Virtually all sources are wrong

Before explaining the title of this post, let me point out that  I will be interviewed on monetary policy by Charlie Deist for 1 hour tomorrow morning (8-9am Sunday, Pacific time, or 11-12am, EST) Here is the link.

Here is Wikipedia:

Virtually all sources agree on John D. Rockefeller being the richest American in history.

The second place is disputed, held by Andrew CarnegieCornelius VanderbiltJohn Jacob Astor IVBill Gates or Henry Ford depending on the source; most sources agree on Carnegie. Further places are a matter of even bigger debate.

This is just silly—John D. Rockefeller was not even in the top 10 of the richest Americans, even adjusting for inflation.  So that led me to wonder if Wikipedia’s claim was true.  Alas, I discovered it was true.  Virtually all sources agree that Rockefeller was the richest American of all time (even though he wasn’t even close.)  The New York Times agrees.  Forbes agrees.  Business Insider agrees.  CNNMoney agrees.  How could this happen?  How could virtually all sources be so wrong?

Let’s start with the facts.  Rockefeller first hit $1 billion in net worth in 1916.  That money was worth about $23 billion in 2018 dollars.  When he died in 1937 he was worth about $1.4 billion, roughly $24 billion in 2018 dollars.  That’s well down the Forbes billionaire list.  You could argue the CPI is flawed, as the cost of mansions has probably rising faster than the overall CPI.  But the CPI understates the improvement in health care, tech, etc.  So Rockefeller was clearly far less wealthy than Jeff Bezos (worth well over $100 billion), or Bill Gates at his peak in 1999 (worth close to $150 billion in 2018 dollars.)

So why are virtually all sources just completely wrong about something so easy to check?  Two reasons:

1.  Laziness

2.  Motivated reasoning

They all seem to have relied on someone’s bright idea to calculate real wealth by taking each individual’s share of the national economy at the time they were alive, then multiplying that figure by the size of the current US economy.  So if Rockefeller’s wealth was 1.5% of GDP when he died, then 1.5% of current GDP is roughly $300 billion.

To which I can only say: Huh?

First of all, why GDP and not the share of national wealth?  More importantly, even if you buy this procedure, Rockefeller clearly was not the richest American ever.  Who was?  I don’t know his name, but there is one American who had a wealth equal to roughly $100 trillion.  Yup, I said trillion, with a “T”.  Who was that lucky ducky?  He was the first man to walk across from Russia to Alaska, roughly 15,000 years ago.  The moment he arrived, he and his family controlled 100% of American wealth, for the simple reason that he was the only American.  And since Americans now own about $100 trillion in wealth, that’s how rich he was—15,000 years ago.  (Or only $20 trillion, if you prefer using GDP.)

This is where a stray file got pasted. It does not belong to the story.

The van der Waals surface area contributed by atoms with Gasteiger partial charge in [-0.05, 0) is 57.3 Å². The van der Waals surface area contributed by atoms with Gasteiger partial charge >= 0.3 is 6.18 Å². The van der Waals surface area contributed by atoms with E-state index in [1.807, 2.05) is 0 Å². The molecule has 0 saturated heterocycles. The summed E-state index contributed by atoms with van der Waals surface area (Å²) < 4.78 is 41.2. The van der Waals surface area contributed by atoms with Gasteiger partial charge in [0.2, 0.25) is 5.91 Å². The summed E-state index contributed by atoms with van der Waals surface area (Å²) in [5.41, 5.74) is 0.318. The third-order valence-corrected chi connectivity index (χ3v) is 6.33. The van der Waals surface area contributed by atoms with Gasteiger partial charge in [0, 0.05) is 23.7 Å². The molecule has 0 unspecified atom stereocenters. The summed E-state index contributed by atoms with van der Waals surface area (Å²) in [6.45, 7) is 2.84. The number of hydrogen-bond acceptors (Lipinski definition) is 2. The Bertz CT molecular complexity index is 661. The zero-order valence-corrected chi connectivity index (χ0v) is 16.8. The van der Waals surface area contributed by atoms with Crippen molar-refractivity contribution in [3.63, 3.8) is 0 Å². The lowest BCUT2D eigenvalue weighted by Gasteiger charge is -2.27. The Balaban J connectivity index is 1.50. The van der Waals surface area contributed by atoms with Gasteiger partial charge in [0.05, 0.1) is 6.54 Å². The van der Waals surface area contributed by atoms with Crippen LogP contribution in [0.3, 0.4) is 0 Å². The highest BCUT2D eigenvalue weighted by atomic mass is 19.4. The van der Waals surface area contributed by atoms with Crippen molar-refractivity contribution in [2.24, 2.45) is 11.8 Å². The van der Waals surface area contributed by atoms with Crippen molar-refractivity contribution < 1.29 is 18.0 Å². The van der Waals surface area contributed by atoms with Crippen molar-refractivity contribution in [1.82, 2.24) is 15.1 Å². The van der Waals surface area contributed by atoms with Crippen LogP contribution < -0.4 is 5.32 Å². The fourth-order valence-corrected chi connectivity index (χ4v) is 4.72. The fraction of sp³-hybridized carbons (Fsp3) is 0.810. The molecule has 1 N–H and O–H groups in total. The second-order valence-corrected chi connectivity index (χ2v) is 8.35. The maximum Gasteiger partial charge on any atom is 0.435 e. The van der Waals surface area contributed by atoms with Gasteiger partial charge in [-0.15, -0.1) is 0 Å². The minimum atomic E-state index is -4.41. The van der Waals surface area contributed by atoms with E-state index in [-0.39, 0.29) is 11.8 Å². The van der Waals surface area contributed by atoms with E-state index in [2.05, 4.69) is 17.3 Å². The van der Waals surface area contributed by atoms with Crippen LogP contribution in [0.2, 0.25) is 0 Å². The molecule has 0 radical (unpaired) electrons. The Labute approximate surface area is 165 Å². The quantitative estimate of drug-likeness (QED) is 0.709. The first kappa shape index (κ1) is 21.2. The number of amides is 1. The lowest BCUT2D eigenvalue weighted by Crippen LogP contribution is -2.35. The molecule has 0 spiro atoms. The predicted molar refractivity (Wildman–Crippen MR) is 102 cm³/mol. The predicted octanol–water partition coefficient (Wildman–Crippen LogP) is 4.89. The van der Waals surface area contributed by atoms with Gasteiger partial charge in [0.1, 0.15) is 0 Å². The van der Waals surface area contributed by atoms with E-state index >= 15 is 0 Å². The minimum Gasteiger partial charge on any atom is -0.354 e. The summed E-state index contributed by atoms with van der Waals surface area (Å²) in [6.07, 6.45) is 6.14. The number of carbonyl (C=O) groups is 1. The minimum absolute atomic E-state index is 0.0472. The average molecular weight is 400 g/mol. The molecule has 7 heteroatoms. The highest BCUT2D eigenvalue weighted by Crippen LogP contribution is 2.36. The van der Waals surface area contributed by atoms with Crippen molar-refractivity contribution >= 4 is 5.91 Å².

I suppose if you want to be picky, then you could argue that America was not yet a country.  OK, we became a country around 1776, or 1783.  Even using the latter figure, our population was less than 1% as large as today.  So this “fraction of national income” technique for comparing wealth over the generations would imply that the average American back in 1783 was more than 100 times wealthier than the average American is today, for the simple reason that there are 100 times more Americans today.  Each American today tends to hold, on average, only about 1/100 as a big a share of national wealth as the average American held in 1783.  When Paul Revere rode past Lexington and Concord, they were packed with families worth at least $10,000,000, more likely $100,000,000.

I hope I don’t need to go on with this nonsense.  I presume that people in the media got lazy and took someone else’s technique, even though that technique was completely crazy, because they liked the conclusion.  They wanted to be able to say, “Yeah, you think Bill Gates is rich, he was nothing compared to Rockefeller.”  In other words, they wanted to sound like our dads.